Nature of Interests
We believe that the findings of this Panel could be significant in clarifying the relation of the GATT 1994 Article XX exceptions to current global issues, such as climate change. Subsidies are one of several economic policy instruments WTO Members use to combat climate change. Where correctly implemented, they can be one of the most efficient and least trade distortive instruments to protect the environment. Given the potential advantages of addressing climate change issues through subsidies rather than more trade-distortive instruments such as tariffs or import restrictions, we are concerned that the latter measures may be afforded much greater leeway under WTO law to pursue legitimate environmental objectives than is offered to subsidies.
We do not take a position as to whether the Canadian measures at issue in this dispute are WTO-consistent. Our sole interest is to submit arguments on how the Panel could use the existing WTO law on subsidies to contribute to a mutually supportive relationship between the WTO Agreements and sustainable development, as called for by the Marrakesh Agreement Establishing the World Trade Organization (‘Marrakesh Agreement’) and the Doha Ministerial Declaration.
How our Amicus Curiae Brief Can Contribute to a Positive Solution of this Dispute
In previous cases, Panels and the Appellate Body based their decisions to accept unsolicited amicus briefs primarily on the time of filing and the content of the brief.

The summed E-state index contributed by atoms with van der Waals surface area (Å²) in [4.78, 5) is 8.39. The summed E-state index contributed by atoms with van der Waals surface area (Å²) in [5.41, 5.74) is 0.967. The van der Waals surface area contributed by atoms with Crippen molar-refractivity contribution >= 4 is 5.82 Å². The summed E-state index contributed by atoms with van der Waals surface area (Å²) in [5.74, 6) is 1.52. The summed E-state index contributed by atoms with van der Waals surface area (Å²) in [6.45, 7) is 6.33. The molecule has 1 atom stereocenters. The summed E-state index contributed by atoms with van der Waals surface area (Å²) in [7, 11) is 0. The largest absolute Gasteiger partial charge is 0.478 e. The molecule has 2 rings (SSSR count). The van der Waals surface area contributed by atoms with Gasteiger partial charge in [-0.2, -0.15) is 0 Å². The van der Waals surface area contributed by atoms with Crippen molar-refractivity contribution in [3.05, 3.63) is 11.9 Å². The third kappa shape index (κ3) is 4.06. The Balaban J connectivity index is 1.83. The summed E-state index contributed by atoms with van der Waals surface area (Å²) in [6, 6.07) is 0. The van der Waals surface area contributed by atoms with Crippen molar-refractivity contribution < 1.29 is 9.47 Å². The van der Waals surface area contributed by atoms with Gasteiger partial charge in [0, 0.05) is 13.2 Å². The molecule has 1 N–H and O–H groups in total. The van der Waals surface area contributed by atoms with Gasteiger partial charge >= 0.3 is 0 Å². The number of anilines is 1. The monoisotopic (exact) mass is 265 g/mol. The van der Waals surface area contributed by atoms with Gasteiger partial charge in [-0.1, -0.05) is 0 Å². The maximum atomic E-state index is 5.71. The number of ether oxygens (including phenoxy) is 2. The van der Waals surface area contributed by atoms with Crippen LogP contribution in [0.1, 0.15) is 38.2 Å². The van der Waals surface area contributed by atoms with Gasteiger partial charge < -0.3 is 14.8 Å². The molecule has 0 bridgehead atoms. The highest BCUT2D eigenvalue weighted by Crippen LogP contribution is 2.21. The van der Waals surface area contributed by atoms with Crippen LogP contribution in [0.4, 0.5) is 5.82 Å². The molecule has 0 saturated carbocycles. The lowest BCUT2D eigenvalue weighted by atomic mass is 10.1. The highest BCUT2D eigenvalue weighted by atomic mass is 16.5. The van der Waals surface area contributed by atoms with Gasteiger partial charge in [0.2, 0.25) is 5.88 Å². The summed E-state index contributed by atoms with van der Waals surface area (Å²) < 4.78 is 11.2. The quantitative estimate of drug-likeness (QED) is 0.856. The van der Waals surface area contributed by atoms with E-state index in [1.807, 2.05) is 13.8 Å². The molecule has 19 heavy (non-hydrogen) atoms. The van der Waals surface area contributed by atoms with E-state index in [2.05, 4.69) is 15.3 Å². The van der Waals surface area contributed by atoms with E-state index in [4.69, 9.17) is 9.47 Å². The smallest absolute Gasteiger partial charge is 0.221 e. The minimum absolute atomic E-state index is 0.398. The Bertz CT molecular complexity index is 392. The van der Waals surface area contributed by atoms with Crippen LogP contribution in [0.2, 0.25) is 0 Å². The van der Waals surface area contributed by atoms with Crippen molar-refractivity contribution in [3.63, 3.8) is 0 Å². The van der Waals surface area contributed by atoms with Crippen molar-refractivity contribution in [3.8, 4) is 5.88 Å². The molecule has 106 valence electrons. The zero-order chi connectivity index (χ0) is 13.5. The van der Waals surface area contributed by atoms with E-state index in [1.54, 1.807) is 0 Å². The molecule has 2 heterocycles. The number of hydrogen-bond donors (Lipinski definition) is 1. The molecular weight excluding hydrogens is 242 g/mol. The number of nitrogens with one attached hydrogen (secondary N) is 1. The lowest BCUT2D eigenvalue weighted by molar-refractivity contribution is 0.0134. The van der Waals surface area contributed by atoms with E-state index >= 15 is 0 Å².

First, we submit our amicus curiae brief prior to the second substantive meeting of the Panel with the parties. This allows the parties to reply to the brief through written or oral submission if they wish to do so.
Second, our amicus curiae brief provides additional legal arguments that may assist the Panel in its deliberations on the dispute at hand. We note that amicus curiae briefs should not be repetitive of the arguments submitted by the parties or the third parties to the dispute. Our representatives have attended the open hearing of the Panel’s first substantive meeting with the parties and the third parties. In particular, we noticed that no party disputes that subsidies can be an appropriate instrument to support renewable energy. Nevertheless, such subsidies can be deemed prohibited or actionable by the WTO Subsidies and Countervailing Measures Agreement (‘SCM Agreement’). This makes it all the more important that the Panel interprets the SCM Agreement in a way that allows a considered balancing between the Members’ obligations and their rights to protect the environment. For this purpose, we suggest two distinct interpretative approaches for the Panel’s consideration, neither of which has been advanced by the parties to this dispute: